To learn the Buddhist way is to discipline one's own mind according to Buddha's teachings, and to guide the mind in its proper functions by cleansing the mind of its bad habits and denying it of any opportunity to do evil. The mind has been disturbed and unbridled for a long time and to rid it of the accumulated bad habits, it is useless merely by listening to and understanding the doctrine or by reading, chanting and interpretation of the sutras. There must be actual practice to rein in the mind unceasingly before one can reap the real benefits of Buddhist practice.

In the Buddhist Sutras, no matter whether they be Hinayana or Mahayana texts, the entry into nirvana by an arhat or the attainment of Buddhahood by a bodhisattva requires the practice of Dhyana (meditation or intent contemplation), that is, mind training. Therefore, both the Eightfold Path and the Six Paramitas are not complete without Right Concentration and Dhyana, and this points to the importance of meditation practice in the entire process.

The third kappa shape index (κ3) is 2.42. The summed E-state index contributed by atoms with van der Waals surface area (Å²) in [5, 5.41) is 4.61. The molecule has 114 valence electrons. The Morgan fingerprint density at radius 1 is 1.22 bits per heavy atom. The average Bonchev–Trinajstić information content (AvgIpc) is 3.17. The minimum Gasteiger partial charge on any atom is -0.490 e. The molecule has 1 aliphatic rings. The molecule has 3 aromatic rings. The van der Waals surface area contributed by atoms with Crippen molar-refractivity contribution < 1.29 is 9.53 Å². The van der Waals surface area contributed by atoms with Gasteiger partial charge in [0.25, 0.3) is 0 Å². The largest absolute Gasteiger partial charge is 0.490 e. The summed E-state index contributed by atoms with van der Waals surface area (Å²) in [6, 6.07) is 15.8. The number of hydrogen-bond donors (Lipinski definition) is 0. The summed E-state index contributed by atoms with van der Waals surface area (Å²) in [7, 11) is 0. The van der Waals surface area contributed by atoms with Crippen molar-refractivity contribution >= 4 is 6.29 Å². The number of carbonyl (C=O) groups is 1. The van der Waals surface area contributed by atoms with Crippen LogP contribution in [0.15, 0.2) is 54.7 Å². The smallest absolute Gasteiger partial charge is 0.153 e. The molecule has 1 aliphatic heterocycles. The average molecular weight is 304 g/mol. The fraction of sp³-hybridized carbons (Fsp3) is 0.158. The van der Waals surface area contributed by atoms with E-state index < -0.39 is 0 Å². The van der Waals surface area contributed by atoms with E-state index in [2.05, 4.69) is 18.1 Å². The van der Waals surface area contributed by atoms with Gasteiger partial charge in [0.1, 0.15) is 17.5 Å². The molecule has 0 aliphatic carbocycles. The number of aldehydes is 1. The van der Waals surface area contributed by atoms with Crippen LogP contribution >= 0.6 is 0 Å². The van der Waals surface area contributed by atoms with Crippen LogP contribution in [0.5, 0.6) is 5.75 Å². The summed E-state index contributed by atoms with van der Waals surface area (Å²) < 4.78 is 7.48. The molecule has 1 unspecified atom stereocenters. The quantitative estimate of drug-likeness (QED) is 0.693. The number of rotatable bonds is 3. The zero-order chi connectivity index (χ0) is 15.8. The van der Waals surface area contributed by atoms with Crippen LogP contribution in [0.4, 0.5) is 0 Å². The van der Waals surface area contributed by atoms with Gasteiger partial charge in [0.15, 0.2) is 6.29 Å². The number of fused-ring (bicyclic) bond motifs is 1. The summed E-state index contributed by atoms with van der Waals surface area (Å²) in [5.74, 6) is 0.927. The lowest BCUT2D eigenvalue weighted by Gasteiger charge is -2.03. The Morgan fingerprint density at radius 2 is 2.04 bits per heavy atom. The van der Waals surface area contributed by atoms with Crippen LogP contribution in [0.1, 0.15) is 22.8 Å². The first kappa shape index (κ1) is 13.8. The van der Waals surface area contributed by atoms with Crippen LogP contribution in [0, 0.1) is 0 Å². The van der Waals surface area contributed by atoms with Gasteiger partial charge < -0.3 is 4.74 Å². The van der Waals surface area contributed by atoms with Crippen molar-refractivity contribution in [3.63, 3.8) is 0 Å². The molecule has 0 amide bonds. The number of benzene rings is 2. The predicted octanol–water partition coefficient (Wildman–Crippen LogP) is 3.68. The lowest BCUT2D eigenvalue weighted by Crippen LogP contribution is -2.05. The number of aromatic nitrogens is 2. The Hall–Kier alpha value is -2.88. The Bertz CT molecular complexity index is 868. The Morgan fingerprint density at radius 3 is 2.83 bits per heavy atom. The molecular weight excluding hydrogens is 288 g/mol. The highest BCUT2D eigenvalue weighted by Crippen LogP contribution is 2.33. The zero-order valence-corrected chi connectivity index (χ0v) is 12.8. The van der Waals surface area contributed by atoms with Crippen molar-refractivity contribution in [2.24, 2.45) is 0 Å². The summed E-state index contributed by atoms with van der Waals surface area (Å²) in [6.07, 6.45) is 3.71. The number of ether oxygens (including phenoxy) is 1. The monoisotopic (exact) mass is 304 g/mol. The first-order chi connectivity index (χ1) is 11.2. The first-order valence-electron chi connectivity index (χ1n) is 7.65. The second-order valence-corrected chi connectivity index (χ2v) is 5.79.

The present text is based on "The Chapter on Discriminating Yoga in the Sandhinirmocana Sutra" and the "Sastra on the Six Stages in the teaching of Meditation Practice" by Bodhisattva Asanga. Reference is also made to "a Brief Treatise on the Progressive Stages of Bodhi" by Master Tson-Kha-Pa.

We now describe how to practice meditation under twelve headings:

  1. The intention to practice meditation.
  2. The preparations before practicing meditation.
  3. The sitting posture during meditation.
  4. The phenomena and object for observation during meditation.
  5. The obstacles to meditation.
  6. The expulsion of obstacles to meditation.
  7. The stages over which the mind progresses.
  8. The mission of alertness.
  9. The preservation of states in meditation.
  10. The progress of states in meditation.
  11. The functions of meditation.
  12. The effects and benefits of meditation.